My faith in the reviews process has definitely been shaken by a recent purchase of, of all things, shampoo. I ordered the product after extensive reading of reviews for multiple options before making my choice, and my choice was definitely made based on the fact that the reviews for this product were much more positive than the other options. But when my product arrived, inside the box -- not the shipping box, but the actual product box -- I found an insert that said "review the product and we'll send you a free bottle."That gave me pause. And it shows how, sure, Amazon can tighten controls over incentivized reviews in the official sense. But how could they possibly stop these kinds of end-arounds like an insert in the box? I don't think they can. Community and transparency help, but I don't think it will be enough. Which means there probably is a future where reviews are about as useful as the comments on YouTube videos, which is unfortunate.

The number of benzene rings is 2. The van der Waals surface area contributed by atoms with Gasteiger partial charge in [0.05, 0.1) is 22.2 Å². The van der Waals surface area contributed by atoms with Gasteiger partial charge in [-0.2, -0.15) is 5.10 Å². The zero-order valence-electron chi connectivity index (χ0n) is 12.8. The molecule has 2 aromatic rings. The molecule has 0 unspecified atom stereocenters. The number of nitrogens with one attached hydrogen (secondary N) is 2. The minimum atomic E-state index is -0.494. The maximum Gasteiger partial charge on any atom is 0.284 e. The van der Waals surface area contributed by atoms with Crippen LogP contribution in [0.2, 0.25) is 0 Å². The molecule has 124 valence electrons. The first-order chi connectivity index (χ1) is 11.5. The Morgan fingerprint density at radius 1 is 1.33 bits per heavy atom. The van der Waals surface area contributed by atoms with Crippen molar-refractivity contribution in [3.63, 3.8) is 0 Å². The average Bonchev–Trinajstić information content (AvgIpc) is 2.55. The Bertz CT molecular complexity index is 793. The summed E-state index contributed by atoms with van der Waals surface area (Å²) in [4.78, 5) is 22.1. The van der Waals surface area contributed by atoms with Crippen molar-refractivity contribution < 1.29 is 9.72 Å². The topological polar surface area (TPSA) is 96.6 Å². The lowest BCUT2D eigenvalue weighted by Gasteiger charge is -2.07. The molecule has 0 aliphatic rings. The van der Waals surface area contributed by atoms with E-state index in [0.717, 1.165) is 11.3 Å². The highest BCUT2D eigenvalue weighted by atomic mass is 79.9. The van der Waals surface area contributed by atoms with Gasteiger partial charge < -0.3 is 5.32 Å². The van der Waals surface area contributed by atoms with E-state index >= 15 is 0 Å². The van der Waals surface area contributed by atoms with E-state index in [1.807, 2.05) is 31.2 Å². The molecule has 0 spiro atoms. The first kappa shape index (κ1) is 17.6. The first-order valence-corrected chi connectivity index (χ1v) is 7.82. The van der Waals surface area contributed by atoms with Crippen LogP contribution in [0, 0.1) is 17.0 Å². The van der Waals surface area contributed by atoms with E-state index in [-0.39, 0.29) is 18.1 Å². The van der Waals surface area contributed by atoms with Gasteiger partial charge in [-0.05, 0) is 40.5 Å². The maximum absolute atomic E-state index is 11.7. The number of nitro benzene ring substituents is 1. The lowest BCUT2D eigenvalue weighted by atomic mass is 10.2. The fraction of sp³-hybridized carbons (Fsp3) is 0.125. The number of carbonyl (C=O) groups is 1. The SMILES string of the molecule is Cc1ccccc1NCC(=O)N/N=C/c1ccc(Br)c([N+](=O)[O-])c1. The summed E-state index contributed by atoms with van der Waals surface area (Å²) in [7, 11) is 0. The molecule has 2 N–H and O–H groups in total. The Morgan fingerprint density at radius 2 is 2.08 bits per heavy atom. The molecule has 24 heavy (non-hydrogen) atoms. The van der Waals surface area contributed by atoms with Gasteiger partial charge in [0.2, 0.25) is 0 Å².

• Posted on: 09/01/2016

    Has American Girl made a wise move into Toys ‘R’ Us?